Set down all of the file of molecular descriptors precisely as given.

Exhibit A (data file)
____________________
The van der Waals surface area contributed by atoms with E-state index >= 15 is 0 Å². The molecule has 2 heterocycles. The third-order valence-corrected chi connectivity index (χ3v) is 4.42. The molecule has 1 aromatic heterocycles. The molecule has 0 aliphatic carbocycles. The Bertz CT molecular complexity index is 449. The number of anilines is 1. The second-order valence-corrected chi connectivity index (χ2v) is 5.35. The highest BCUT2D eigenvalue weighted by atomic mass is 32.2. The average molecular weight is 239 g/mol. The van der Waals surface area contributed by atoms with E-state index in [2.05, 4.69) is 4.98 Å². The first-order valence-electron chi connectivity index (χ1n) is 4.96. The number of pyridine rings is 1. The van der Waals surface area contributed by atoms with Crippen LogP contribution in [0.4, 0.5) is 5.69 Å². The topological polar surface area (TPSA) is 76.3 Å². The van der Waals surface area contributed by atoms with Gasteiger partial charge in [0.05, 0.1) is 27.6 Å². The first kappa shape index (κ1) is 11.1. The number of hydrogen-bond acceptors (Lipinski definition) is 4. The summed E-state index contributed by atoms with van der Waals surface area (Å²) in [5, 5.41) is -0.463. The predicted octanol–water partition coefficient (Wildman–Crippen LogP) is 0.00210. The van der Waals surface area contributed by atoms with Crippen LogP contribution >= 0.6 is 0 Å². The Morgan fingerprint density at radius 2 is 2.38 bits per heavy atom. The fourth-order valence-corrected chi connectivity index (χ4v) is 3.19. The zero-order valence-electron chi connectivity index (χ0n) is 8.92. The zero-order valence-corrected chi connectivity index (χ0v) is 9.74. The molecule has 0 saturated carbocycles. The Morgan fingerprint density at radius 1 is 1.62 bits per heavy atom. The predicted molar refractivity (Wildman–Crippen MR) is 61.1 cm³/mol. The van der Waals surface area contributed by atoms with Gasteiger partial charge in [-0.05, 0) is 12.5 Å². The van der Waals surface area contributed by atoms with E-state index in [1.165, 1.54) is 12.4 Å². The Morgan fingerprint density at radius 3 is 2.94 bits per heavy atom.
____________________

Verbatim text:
The van der Waals surface area contributed by atoms with E-state index >= 15 is 0 Å². The molecule has 2 heterocycles. The third-order valence-corrected chi connectivity index (χ3v) is 4.42. The molecule has 1 aromatic heterocycles. The molecule has 0 aliphatic carbocycles. The Bertz CT molecular complexity index is 449. The number of anilines is 1. The second-order valence-corrected chi connectivity index (χ2v) is 5.35. The highest BCUT2D eigenvalue weighted by atomic mass is 32.2. The average molecular weight is 239 g/mol. The van der Waals surface area contributed by atoms with E-state index in [2.05, 4.69) is 4.98 Å². The first-order valence-electron chi connectivity index (χ1n) is 4.96. The number of pyridine rings is 1. The van der Waals surface area contributed by atoms with Crippen LogP contribution in [0.4, 0.5) is 5.69 Å². The topological polar surface area (TPSA) is 76.3 Å². The van der Waals surface area contributed by atoms with Gasteiger partial charge in [0.05, 0.1) is 27.6 Å². The first kappa shape index (κ1) is 11.1. The number of hydrogen-bond acceptors (Lipinski definition) is 4. The summed E-state index contributed by atoms with van der Waals surface area (Å²) in [5, 5.41) is -0.463. The predicted octanol–water partition coefficient (Wildman–Crippen LogP) is 0.00210. The van der Waals surface area contributed by atoms with Crippen LogP contribution >= 0.6 is 0 Å². The Morgan fingerprint density at radius 2 is 2.38 bits per heavy atom. The fourth-order valence-corrected chi connectivity index (χ4v) is 3.19. The zero-order valence-electron chi connectivity index (χ0n) is 8.92. The zero-order valence-corrected chi connectivity index (χ0v) is 9.74. The molecule has 0 saturated carbocycles. The Morgan fingerprint density at radius 1 is 1.62 bits per heavy atom. The predicted molar refractivity (Wildman–Crippen MR) is 61.1 cm³/mol. The van der Waals surface area contributed by atoms with Gasteiger partial charge in [-0.05, 0) is 12.5 Å². The van der Waals surface area contributed by atoms with E-state index in [1.165, 1.54) is 12.4 Å². The Morgan fingerprint density at radius 3 is 2.94 bits per heavy atom.